Will Self: Umbrella (2012)
   James Joyce: Ulysses (1922)
   Thomas Bernhard: Extinction (1986)
   James Joyce: Finnegan’s Wake (1939)

I started with what I have since found the easiest to read, Will Self’s book, a direct descendant of the lineage of James Joyce, and that sent me back again to Ulysses.  I embarked on this with a gulp, knowing from my previous reading that I was about to plunge into deep waters and then, increasingly, finding myself swimming around in a maelstrom of words, all ultimately somehow flowing together into a current I could understand.  Then thanks to a friend I was introduced to the German writer, Thomas Bernhard, and found myself choosing his last book.  Here I faced 600 pages (in German) without a paragraph or a chapter, but thankfully with the occasional full stop.  This represented a greater challenge, requiring of me short immersions of about 25 pages a time, or at the most a daring 50, but a masterpiece without doubt.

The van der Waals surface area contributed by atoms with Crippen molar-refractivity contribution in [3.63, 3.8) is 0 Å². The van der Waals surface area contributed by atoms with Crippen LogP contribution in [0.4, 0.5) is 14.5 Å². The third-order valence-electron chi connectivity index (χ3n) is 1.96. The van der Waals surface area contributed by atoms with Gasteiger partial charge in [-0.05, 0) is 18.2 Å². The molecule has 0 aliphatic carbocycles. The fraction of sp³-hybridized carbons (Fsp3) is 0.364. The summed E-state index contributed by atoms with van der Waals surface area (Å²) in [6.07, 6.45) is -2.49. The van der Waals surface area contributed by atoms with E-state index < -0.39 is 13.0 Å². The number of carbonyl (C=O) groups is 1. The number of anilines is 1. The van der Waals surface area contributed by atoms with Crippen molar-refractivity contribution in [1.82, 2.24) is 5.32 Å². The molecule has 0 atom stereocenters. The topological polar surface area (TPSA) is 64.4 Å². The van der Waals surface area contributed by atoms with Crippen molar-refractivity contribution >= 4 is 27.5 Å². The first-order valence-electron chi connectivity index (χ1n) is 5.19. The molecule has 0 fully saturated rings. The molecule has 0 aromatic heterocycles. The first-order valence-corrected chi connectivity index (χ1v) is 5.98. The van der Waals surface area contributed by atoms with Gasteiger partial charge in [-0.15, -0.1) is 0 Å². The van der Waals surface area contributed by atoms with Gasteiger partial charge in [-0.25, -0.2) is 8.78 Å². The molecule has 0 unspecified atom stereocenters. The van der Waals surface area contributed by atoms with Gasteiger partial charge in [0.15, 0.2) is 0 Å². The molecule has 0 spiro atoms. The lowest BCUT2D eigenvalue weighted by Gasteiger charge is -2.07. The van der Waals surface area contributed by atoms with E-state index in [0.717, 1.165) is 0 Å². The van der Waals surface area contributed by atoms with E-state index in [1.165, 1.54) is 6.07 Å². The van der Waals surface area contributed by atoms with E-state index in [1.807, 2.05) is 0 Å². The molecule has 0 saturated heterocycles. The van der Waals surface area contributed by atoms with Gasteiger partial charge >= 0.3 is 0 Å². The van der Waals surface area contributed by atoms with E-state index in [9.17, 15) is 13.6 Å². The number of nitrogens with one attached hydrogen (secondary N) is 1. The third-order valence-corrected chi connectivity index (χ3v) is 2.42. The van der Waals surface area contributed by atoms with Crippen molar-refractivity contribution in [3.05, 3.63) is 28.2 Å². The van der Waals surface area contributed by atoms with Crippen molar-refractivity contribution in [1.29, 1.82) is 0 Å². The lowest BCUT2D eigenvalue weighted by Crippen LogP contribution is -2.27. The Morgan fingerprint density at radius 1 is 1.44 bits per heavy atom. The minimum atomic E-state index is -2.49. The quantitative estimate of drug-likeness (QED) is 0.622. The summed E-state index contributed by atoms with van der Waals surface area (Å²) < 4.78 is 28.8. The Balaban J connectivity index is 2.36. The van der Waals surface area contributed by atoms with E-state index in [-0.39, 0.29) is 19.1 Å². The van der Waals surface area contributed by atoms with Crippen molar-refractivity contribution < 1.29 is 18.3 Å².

And now here I am, swimming even further out into the moily depths of Finnegan’s wake (see how Joyce’s language is already affecting me), determined as I am at last to reach the distant shore of its final cryptic words:  …”A way a lone a lost a last a loved a long the…”, which will bring me back to its beginning again.  I understand very little of it so far, and am at page 100!  But I am getting some help from the synopsis in Wikipedia, and I take to heart the editors’ advice, beautifully written in itself, “Gentle reader, were you to ask How should I read this book? we would answer: passively, like any good book, neither too fast nor too slow.  Do not pause because you cannot understand a word or words:  you are not expected to understand it all….You are learning a language:  a night language.  Morning will come and the clouds of unknowing will begin to dissipate.”